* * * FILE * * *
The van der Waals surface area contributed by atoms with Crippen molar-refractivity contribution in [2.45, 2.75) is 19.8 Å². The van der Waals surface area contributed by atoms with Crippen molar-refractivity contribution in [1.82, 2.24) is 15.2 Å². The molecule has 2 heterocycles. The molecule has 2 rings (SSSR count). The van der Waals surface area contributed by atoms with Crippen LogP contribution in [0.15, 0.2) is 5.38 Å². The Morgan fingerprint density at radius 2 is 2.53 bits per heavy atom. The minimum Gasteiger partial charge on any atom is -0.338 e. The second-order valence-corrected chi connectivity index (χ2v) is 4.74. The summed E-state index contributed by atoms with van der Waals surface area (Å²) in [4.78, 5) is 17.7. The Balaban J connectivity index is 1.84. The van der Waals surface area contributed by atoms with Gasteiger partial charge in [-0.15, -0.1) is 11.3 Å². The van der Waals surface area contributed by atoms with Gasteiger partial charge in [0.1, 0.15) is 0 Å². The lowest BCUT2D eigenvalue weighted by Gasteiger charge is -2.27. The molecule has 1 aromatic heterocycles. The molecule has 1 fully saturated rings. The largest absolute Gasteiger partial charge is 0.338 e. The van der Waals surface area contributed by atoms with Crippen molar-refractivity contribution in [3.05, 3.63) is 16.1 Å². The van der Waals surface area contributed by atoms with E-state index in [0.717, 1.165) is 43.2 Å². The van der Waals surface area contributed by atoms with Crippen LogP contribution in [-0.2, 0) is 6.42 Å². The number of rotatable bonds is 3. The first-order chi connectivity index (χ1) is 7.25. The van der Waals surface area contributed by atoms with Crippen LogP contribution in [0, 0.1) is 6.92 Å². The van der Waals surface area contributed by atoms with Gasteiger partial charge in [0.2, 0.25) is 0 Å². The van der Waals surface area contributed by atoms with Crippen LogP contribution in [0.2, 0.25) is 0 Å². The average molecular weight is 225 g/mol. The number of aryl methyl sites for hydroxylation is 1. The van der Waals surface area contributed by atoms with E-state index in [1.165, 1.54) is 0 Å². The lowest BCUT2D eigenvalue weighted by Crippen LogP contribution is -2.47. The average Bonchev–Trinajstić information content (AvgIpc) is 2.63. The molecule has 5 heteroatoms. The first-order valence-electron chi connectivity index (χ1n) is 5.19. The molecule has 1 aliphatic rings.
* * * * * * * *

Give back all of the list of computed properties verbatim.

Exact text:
The van der Waals surface area contributed by atoms with Crippen molar-refractivity contribution in [2.45, 2.75) is 19.8 Å². The van der Waals surface area contributed by atoms with Crippen molar-refractivity contribution in [1.82, 2.24) is 15.2 Å². The molecule has 2 heterocycles. The molecule has 2 rings (SSSR count). The van der Waals surface area contributed by atoms with Crippen LogP contribution in [0.15, 0.2) is 5.38 Å². The Morgan fingerprint density at radius 2 is 2.53 bits per heavy atom. The minimum Gasteiger partial charge on any atom is -0.338 e. The second-order valence-corrected chi connectivity index (χ2v) is 4.74. The summed E-state index contributed by atoms with van der Waals surface area (Å²) in [4.78, 5) is 17.7. The Balaban J connectivity index is 1.84. The van der Waals surface area contributed by atoms with Gasteiger partial charge in [-0.15, -0.1) is 11.3 Å². The van der Waals surface area contributed by atoms with Gasteiger partial charge in [0.1, 0.15) is 0 Å². The lowest BCUT2D eigenvalue weighted by Gasteiger charge is -2.27. The molecule has 1 aromatic heterocycles. The molecule has 1 fully saturated rings. The largest absolute Gasteiger partial charge is 0.338 e. The van der Waals surface area contributed by atoms with Crippen molar-refractivity contribution in [3.05, 3.63) is 16.1 Å². The van der Waals surface area contributed by atoms with E-state index in [0.717, 1.165) is 43.2 Å². The van der Waals surface area contributed by atoms with Crippen LogP contribution in [-0.2, 0) is 6.42 Å². The number of rotatable bonds is 3. The first-order chi connectivity index (χ1) is 7.25. The van der Waals surface area contributed by atoms with Crippen LogP contribution in [0, 0.1) is 6.92 Å². The van der Waals surface area contributed by atoms with Gasteiger partial charge in [0.2, 0.25) is 0 Å². The van der Waals surface area contributed by atoms with Crippen LogP contribution in [0.2, 0.25) is 0 Å². The average molecular weight is 225 g/mol. The number of aryl methyl sites for hydroxylation is 1. The van der Waals surface area contributed by atoms with E-state index in [1.165, 1.54) is 0 Å². The lowest BCUT2D eigenvalue weighted by Crippen LogP contribution is -2.47. The average Bonchev–Trinajstić information content (AvgIpc) is 2.63. The molecule has 5 heteroatoms. The first-order valence-electron chi connectivity index (χ1n) is 5.19. The molecule has 1 aliphatic rings.